On Sunday, “Soul” won Best Animated Feature and Best Score at the Academy Awards. It is the first Pixar film with a black protagonist, the first with a predominantly black cast, and with the first black co-director. My husband received a jazz orchestration credit. It is particularly significant because he was a jazz pianist, who gave it up in order to make a living. He pursued me relentlessly, even though we were friends. (When you’re surrounded by musicians, you can get pretty jaded… and wonder “maybe I should’ve become a doctor.” ) One day, I watched him play jazz piano and realized he wasn’t just good, he was exceptional… and had a pretty cute butt. Who thought I’d end up with a jazz musician?
Here’s “Zombie Cat.” I thought it was weird that my husband was a cat guy, but the idea eventually grew on me. (He went straight for my mistrustful, protective dog.) He likes to say he always manages to land on his feet. Here’s to being your own “Zombie Cat.”
This is an interview on NPR with “Soul’s” directors Pete Docter and Kemp Powers, talking about the turbulence Docter experienced after writing and directing “Inside Out.” Kemp Powers, had his own near death experience and existential crisis, that contributed to him writing “Soul.” I used to think that creatives were especially prone to bouts of insecurity due to definitions of “success” but after this year, I realized it’s normal… even human. It might even be more important to those with “traditional” careers because at least we have art as an outlet.
Most creators access a stillness, a core that forces them to reconcile difficult experiences into art. I think after what we have all endured over the past year, you do not have to be a creative professional, to understand how to make art or beauty in your life. Here’s daring to showcase your artistic soul with courageous happiness.
"Soul" Creators On Passion, Purpose And Realizing You're 'Enough'
It is especially meaningful that “Soul” is an animated film about music and it won for Best Score. Here’s to all the musicians, creatives, and creatives at heart. Here’s to your sun and your rain and learning to jump into the muddy puddles.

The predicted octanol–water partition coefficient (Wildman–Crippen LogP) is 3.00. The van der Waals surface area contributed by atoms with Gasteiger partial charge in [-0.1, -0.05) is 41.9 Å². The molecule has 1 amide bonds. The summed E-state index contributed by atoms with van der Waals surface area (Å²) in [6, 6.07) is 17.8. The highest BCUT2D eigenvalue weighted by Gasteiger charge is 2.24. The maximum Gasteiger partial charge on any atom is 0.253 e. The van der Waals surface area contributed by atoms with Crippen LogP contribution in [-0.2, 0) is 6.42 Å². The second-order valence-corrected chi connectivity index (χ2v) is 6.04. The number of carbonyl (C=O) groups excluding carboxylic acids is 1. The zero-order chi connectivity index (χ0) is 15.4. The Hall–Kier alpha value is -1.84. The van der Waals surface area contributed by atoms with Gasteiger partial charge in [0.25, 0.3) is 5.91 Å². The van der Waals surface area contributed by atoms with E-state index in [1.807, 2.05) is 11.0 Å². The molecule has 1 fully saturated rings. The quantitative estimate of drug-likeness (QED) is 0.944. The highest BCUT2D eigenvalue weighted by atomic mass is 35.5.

The Music of Soul
Thanks for reading! Have a wonderful week! Go watch “Soul” and enjoy your life! You only have one (unless you’re a zombie cat!) Xo, Melissa
Dark Chocolate Pecan Pie
Dark Chocolate Pecan Pie
from Sur la Table
1 pie crust (I used a pre-made one because I wanted to chill out during the weekend.)
6 Tablespoons unsalted butter
1 cup granulated sugar
3/4 cup light corn syrup
1 teaspoon vanilla extract
1 Tablespoon rum
1/2 teaspoon salt
3 large eggs
1/2 cup bittersweet chocolate, roughly chopped
2 cups pecans, whole or halved
Bake the pre-made pie crust per package directions until a golden brown. Make sure to prick the bottoms.
To prepare the filling: Place the butter in a medium saucepan and melt on the stove over moderate heat. When melted, add the sugar and stir until smooth, about 2 minutes. Remove the saucepan from the heat and whisk in the corn syrup, vanilla, rum and salt. In a separate bowl, add the eggs and whisk lightly, then whisk in the corn syrup mixture.
Place the partially baked crust onto a rimmed baking sheet. Scatter the chocolate evenly over the bottom of the crust and arrange all the pecans on top of the chocolate. Pour the corn syrup mixture over the pecans and transfer the baking sheet into the oven to bake until the filling is set, about 50 minutes to 1 hour. Allow to cool completely before serving.